I'm new to this board, and hope some of you can help with a couple of hopefully minor problem this sled is giving me. Just bought it this winter, new to the sport, and hoping to tweak this old, but good, sled back into good shape so my son can ride it safely.
Just had the carbs cleaned by a local mechanic, but still notice air bubbles in the fuel line ahead of the fuel pump (from tank) and in the lines that feed the carbs. Not sure if it's a bad pump, or air getting into the lines through cracks (can's see any), or some "internal" line within the gas tank I was told was also an option. How can I get the air out?
Air in the lines is not a problem. If the flow is greater enough they'll probably get pushed through. Since fluids seek their level and air is much less dense than fuel, those bubbles seek the higher areas in the lines. If it bothers you, switch to black fuel hose and you will neither see nor know if bubbles exist. That's worked for me on my 97 RMK for 22,000 virtually trouble-free miles; previous machines of similar type all had air bubbles in the lines.
I, personallly, would not risk starving a carb for fuel. Also, air in the fuel pump can tear the diaphram and strand you on the trail. With bubbles between the tank and pump, check the clamps on that hose and the condition. It is simple to replace. If that is all ok, then you will probably have to pull the tank to get access to the the outlet fitting to replace the pickup hose inside or that fitting.
I, personallly, would not risk starving a carb for fuel. Also, air in the fuel pump can tear the diaphram and strand you on the trail. With bubbles between the tank and pump, check the clamps on that hose and the condition. It is simple to replace. If that is all ok, then you will probably have to pull the tank to get access to the the outlet fitting to replace the pickup hose inside or that fitting.[/b]
Fear not, you cannot "starve" a carb because of bubbles in the line. The fuel simply moves past, the bubbles jiggle around and sometimes get pushed partway toward the carb, but then slip by and seek the high level where they were. Fuel flow will still be normal. Ice on the other hand, can cause starvation of the carbs.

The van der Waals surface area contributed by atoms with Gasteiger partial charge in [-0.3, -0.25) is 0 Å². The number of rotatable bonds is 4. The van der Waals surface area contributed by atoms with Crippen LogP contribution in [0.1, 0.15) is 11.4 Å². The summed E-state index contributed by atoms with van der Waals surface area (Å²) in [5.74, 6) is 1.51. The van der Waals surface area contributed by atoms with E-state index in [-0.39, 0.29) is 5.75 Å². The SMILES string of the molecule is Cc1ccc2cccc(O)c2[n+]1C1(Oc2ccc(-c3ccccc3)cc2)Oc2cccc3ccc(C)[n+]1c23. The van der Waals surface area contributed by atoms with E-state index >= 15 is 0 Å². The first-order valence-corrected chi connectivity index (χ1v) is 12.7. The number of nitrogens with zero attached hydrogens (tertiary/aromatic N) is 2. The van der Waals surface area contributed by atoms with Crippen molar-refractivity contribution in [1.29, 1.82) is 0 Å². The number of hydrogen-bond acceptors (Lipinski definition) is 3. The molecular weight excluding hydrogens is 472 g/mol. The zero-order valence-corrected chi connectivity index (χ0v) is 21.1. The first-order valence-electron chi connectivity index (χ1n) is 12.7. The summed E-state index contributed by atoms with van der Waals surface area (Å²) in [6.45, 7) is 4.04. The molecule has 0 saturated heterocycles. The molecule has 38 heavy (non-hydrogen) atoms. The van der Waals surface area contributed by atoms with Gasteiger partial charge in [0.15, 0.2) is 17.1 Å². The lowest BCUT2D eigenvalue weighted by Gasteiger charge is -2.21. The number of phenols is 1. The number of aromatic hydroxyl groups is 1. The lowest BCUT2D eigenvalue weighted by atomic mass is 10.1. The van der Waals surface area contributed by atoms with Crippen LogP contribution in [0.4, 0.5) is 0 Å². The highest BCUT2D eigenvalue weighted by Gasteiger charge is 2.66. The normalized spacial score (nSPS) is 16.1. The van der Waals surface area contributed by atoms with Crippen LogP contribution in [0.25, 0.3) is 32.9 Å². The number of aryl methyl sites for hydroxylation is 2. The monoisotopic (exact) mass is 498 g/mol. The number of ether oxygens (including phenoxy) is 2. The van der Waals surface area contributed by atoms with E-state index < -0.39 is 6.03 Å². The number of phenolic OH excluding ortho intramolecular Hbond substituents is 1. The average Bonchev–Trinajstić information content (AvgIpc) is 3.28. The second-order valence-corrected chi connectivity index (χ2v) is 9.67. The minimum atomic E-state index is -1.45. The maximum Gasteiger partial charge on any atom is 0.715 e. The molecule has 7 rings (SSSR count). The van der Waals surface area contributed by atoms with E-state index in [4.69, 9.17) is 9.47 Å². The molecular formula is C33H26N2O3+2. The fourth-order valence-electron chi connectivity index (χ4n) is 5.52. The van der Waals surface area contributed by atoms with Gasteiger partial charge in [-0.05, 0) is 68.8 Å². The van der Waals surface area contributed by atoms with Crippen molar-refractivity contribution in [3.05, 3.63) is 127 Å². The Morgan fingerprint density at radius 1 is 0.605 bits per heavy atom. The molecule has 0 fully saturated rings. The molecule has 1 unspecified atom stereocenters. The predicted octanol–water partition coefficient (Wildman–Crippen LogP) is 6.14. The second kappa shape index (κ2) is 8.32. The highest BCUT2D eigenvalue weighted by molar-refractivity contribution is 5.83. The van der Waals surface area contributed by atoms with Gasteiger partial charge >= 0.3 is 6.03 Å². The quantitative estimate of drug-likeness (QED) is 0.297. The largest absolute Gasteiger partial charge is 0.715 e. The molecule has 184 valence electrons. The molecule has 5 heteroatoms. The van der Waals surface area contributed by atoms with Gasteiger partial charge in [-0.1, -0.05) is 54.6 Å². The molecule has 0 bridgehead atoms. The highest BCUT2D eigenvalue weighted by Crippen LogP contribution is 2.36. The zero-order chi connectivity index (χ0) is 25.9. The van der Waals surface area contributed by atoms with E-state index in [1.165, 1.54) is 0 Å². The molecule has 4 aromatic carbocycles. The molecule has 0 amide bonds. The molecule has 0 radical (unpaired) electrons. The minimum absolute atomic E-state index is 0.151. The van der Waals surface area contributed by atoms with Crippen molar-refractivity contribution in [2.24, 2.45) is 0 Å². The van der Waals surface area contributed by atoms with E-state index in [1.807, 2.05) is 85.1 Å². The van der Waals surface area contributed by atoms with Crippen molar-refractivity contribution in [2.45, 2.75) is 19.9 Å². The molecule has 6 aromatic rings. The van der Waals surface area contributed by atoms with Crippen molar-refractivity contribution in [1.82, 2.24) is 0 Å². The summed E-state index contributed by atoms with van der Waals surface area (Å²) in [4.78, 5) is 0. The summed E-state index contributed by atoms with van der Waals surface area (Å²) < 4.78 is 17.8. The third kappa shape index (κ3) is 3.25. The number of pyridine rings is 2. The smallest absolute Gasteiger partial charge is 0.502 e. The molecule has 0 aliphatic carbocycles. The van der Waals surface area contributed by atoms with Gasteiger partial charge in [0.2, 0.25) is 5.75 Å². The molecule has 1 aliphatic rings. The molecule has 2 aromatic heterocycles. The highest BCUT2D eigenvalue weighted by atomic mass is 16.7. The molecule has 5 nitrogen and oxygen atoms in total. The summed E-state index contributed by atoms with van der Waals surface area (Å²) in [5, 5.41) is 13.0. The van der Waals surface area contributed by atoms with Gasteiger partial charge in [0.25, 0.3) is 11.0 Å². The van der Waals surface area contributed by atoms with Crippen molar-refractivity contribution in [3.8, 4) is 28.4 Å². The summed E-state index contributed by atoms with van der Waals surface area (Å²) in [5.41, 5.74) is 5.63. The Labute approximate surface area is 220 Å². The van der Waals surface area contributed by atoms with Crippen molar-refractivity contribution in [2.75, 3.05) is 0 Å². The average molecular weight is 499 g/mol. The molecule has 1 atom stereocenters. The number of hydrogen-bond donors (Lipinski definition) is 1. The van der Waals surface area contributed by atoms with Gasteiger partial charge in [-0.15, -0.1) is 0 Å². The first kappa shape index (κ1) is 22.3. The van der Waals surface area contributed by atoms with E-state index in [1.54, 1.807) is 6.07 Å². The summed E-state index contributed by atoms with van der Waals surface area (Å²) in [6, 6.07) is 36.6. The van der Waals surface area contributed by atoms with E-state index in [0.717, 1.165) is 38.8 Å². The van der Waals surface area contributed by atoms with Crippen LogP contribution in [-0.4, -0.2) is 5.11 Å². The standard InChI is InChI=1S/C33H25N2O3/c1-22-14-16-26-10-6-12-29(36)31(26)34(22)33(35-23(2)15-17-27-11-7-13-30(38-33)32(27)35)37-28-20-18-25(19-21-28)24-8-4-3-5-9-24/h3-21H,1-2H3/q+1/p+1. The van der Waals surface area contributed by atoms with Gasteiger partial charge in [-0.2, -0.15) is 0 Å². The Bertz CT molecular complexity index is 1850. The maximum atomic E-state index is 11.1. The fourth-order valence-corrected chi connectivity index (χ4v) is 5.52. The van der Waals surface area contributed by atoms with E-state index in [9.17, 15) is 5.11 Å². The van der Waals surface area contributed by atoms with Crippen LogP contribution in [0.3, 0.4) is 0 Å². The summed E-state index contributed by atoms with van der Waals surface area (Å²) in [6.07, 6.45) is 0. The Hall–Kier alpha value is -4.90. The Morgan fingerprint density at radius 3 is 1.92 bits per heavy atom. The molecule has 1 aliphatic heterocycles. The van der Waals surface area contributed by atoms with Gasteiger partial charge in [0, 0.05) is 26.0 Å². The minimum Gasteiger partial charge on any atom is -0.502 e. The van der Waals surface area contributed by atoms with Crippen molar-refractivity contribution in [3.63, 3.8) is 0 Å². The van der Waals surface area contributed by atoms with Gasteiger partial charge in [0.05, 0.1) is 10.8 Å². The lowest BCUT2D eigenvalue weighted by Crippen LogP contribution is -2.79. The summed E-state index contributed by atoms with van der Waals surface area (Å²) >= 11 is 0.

As for air and the fuel pump diaphragm??? That needs a logical explanation and defies all experience. We start with air in the fuel pump every fall after the machine has been drained for the summer, the fuel lines fill with air every time a machine runs out of gas; fuel pump diaphragms will last for many years and thousands of miles. It simply isn't a concern nor worth time spent trying to "correct."
If your lines don't leak fuel, if the pump is pumping fuel, and if the carbs are filling properly, don't worry about the air bubbles.
I would say, 63, that you have been very lucky. My 35 years experience with 2 stroke, intake driven,diaphram fuel pumps has shown me that they are not designed to move air. Granted, we do not have a substantive, quantitative measurement of how much air is in the line, but I think we can agree that it will not get better, only worse, and with air in the pump, the diaphram will stretch beyond it's designed limits and will begin not delivering the required amount of fuel to keep the carbs full ( a lean condition). This increase in movement will fatigue the material and it will fail. The quality of fuel blended these days also has a detrimental effect on all rubber parts in the fuel system which will hasten their demise.
I would also point out that if that small, plastic bowl vent tube gets clogged or melted shut from engine heat, your air bubbles have no way to exit the carb. They will displace the fuel, dropping the level in the bowl and cause a lean condition. I'm just saying that I would not risk this kind of failure with my equipment. I've seen way too many powerhead meltdowns because of fuel pump failure and at rpms far below 8000.
Gotta love this forum...the exchange of opinions and experience from all angles is unbeatable!